[MARITIME JOURNAL] RAYMOND, Robert. Manuscript journal of a British sailor, with extensive entries dated from 1767 to 1783, including eyewitness accounts of many Revolutionary War events, the text embellished with original poems and 24 finished watercolor drawings and small vignettes depicting British naval vessels and naval combat. Calligraphic title “Journal and Remarks of the most particular Passages that happened on board the different Ships Sail’d in. by Robert Raymond. Commencing, May 13 1767.” Folio, 320 pp., 377 x 245 mm., bound in contemporary half vellum and pasteboards, edges stained red. Some soiling and rubbing to extremities but overall in excellent condition.
A FINELY ILLUSTRATED SEAMAN’S JOURNAL, WITH EXTENSIVE ENTRIES COVERING THE WHOLE PERIOD OF THE REVOLUTIONARY WAR AND ENDING WITH THE EVACUATION FROM NEW YORK. Among the warships depicted is the earliest known in-service image of the iconic HMS Victory, later the flagship of Admiral Horatio Nelson at the Battle of Trafalgar.
AN UNPUBLISHED MARITIME JOURNAL OF UNIQUE INTEREST.
An exceptional record, covering Raymond’s sixteen years at sea as a warrant officer. Raymond kept meticulous meteorological records and describes not only the minutiae of daily life at sea but also provides detailed accounts of events, with lists of casualties, orders of battle and ammunition used. His involvement in the events of 1776-83 include a voyage on an East India Company ship carrying 698 chests of taxed tea to New York, the Battle of Sullivan’s Island (1776), the blockade of Boston harbor, ending with the occupation of Dorchester Heights (March 2, 1776) which forced the British to abandon Boston. Raymond’s ship, HMS Chatham, was part of the large British flotilla that anchored off Staten Island on 25 June, 1776, in the opening phases of the decisive Battle of Long Island (27 August, 1776). Raymond notes the capture of Generals Sullivan and Sterling and the later destruction of a lead statue of George III - “we hear the lead with which this monument was made is to be run into bullets by the Rebells” and an “attack by the Rebells made at Quebec” that was “Totally Defeated by General Carlton.”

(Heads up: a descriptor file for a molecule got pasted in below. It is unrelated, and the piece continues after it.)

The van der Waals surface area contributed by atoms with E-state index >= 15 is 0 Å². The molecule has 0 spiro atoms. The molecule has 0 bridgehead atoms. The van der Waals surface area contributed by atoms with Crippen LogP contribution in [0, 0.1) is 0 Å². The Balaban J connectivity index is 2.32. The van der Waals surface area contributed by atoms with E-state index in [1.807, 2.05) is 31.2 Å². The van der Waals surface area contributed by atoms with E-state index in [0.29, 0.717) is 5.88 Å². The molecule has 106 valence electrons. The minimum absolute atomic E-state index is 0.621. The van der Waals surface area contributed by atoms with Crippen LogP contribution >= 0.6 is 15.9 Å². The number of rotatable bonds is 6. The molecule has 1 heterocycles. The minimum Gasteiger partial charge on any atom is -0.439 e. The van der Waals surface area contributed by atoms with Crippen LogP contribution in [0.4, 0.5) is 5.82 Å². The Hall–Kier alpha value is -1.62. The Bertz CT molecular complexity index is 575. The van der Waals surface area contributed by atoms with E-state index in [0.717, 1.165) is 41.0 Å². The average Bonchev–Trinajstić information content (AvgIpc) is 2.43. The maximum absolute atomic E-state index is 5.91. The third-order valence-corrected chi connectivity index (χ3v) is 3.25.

Raymond added to his journal a detailed watercolor panoramic view of New York in the wake of the fire which virtually destroyed the city (20-21 September 1776), with another view of Bedloe’s Island, the present site of the Statue of Liberty. He adds a decorative chart showing “A List of the Kill’d and wounded in the Attack at the White Plains, on the 20th of October 1776.”
He provides detailed accounts of engagements against French warships in the West Indies, Chesapeake Bay and elsewhere, including the Battle of Ushant (1778) – even down to the number of rounds of shot fired by each deck of guns, the Battle of Cape St. Vincent (1780) and the subsequent lifting of the Siege of Gibraltar, itself the subject of a watercolor view, the Battle of St. Kitts (1782), and the Battle of the Saintes (1782).
Raymond lived ashore in New York for over a year (1782-3), before the final entries recording the British evacuation from New York and the greasing of the flagpole as a closing gesture of contempt. This dramatic event is accorded by a panoramic watercolor view of New York on the day of the evacuation (November 24, 1783).
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